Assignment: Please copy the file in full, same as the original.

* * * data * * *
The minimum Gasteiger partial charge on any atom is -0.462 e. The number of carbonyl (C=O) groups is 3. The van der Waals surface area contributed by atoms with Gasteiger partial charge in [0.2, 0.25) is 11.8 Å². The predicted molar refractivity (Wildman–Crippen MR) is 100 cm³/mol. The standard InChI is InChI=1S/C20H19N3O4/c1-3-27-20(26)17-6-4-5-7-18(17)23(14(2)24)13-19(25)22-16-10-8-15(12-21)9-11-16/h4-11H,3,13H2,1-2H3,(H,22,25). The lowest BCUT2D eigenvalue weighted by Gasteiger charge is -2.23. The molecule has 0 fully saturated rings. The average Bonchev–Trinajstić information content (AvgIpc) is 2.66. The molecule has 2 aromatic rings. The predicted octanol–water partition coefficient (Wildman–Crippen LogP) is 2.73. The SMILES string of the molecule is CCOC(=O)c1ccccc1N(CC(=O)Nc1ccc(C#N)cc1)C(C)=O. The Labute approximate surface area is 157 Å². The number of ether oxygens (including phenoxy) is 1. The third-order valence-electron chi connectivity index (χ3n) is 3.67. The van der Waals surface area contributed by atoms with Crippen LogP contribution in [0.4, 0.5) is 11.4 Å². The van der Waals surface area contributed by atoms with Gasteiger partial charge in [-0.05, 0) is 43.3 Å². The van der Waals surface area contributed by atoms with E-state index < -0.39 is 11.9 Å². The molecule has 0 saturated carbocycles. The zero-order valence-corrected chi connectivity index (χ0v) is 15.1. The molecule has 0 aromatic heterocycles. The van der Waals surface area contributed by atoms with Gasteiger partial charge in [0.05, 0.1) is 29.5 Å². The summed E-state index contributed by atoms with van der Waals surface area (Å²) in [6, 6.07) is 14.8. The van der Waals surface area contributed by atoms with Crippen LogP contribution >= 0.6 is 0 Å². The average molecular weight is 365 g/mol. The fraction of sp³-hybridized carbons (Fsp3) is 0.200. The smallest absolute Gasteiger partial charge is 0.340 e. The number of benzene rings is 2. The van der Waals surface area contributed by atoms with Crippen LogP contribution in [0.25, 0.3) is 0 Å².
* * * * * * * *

The minimum Gasteiger partial charge on any atom is -0.462 e. The number of carbonyl (C=O) groups is 3. The van der Waals surface area contributed by atoms with Gasteiger partial charge in [0.2, 0.25) is 11.8 Å². The predicted molar refractivity (Wildman–Crippen MR) is 100 cm³/mol. The standard InChI is InChI=1S/C20H19N3O4/c1-3-27-20(26)17-6-4-5-7-18(17)23(14(2)24)13-19(25)22-16-10-8-15(12-21)9-11-16/h4-11H,3,13H2,1-2H3,(H,22,25). The lowest BCUT2D eigenvalue weighted by Gasteiger charge is -2.23. The molecule has 0 fully saturated rings. The average Bonchev–Trinajstić information content (AvgIpc) is 2.66. The molecule has 2 aromatic rings. The predicted octanol–water partition coefficient (Wildman–Crippen LogP) is 2.73. The SMILES string of the molecule is CCOC(=O)c1ccccc1N(CC(=O)Nc1ccc(C#N)cc1)C(C)=O. The Labute approximate surface area is 157 Å². The number of ether oxygens (including phenoxy) is 1. The third-order valence-electron chi connectivity index (χ3n) is 3.67. The van der Waals surface area contributed by atoms with Crippen LogP contribution in [0.4, 0.5) is 11.4 Å². The van der Waals surface area contributed by atoms with Gasteiger partial charge in [-0.05, 0) is 43.3 Å². The van der Waals surface area contributed by atoms with E-state index < -0.39 is 11.9 Å². The molecule has 0 saturated carbocycles. The zero-order valence-corrected chi connectivity index (χ0v) is 15.1. The molecule has 0 aromatic heterocycles. The van der Waals surface area contributed by atoms with Gasteiger partial charge in [0.05, 0.1) is 29.5 Å². The summed E-state index contributed by atoms with van der Waals surface area (Å²) in [6, 6.07) is 14.8. The van der Waals surface area contributed by atoms with Crippen LogP contribution >= 0.6 is 0 Å². The average molecular weight is 365 g/mol. The fraction of sp³-hybridized carbons (Fsp3) is 0.200. The smallest absolute Gasteiger partial charge is 0.340 e. The number of benzene rings is 2. The van der Waals surface area contributed by atoms with Crippen LogP contribution in [0.25, 0.3) is 0 Å².